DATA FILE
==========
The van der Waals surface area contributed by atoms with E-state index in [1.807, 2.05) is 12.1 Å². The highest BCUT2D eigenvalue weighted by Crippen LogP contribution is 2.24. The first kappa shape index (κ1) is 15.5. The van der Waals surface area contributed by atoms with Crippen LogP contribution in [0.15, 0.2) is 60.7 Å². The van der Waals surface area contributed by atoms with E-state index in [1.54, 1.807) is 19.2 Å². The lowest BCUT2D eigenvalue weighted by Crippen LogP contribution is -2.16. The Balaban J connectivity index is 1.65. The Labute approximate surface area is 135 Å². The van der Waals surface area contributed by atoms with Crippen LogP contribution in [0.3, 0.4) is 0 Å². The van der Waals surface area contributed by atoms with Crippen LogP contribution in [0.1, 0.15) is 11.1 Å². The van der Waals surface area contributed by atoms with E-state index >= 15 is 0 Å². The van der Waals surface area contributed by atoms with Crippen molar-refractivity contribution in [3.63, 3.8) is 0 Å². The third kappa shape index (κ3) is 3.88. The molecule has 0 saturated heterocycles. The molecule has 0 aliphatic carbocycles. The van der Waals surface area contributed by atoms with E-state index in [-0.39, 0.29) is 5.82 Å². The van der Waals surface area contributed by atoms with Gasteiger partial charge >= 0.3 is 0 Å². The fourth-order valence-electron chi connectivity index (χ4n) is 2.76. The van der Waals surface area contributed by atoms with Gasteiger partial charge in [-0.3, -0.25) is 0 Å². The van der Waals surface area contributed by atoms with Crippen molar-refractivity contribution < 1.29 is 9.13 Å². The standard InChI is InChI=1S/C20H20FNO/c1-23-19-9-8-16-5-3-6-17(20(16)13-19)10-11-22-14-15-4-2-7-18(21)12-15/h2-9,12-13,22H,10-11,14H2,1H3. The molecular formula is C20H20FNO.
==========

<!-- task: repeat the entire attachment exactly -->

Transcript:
The van der Waals surface area contributed by atoms with E-state index in [1.807, 2.05) is 12.1 Å². The highest BCUT2D eigenvalue weighted by Crippen LogP contribution is 2.24. The first kappa shape index (κ1) is 15.5. The van der Waals surface area contributed by atoms with Crippen LogP contribution in [0.15, 0.2) is 60.7 Å². The van der Waals surface area contributed by atoms with E-state index in [1.54, 1.807) is 19.2 Å². The lowest BCUT2D eigenvalue weighted by Crippen LogP contribution is -2.16. The Balaban J connectivity index is 1.65. The Labute approximate surface area is 135 Å². The van der Waals surface area contributed by atoms with Crippen LogP contribution in [0.3, 0.4) is 0 Å². The van der Waals surface area contributed by atoms with Crippen LogP contribution in [0.1, 0.15) is 11.1 Å². The van der Waals surface area contributed by atoms with E-state index >= 15 is 0 Å². The van der Waals surface area contributed by atoms with Crippen molar-refractivity contribution in [3.63, 3.8) is 0 Å². The third kappa shape index (κ3) is 3.88. The molecule has 0 saturated heterocycles. The molecule has 0 aliphatic carbocycles. The van der Waals surface area contributed by atoms with E-state index in [-0.39, 0.29) is 5.82 Å². The van der Waals surface area contributed by atoms with Gasteiger partial charge >= 0.3 is 0 Å². The fourth-order valence-electron chi connectivity index (χ4n) is 2.76. The van der Waals surface area contributed by atoms with Gasteiger partial charge in [-0.3, -0.25) is 0 Å². The van der Waals surface area contributed by atoms with Crippen molar-refractivity contribution < 1.29 is 9.13 Å². The standard InChI is InChI=1S/C20H20FNO/c1-23-19-9-8-16-5-3-6-17(20(16)13-19)10-11-22-14-15-4-2-7-18(21)12-15/h2-9,12-13,22H,10-11,14H2,1H3. The molecular formula is C20H20FNO.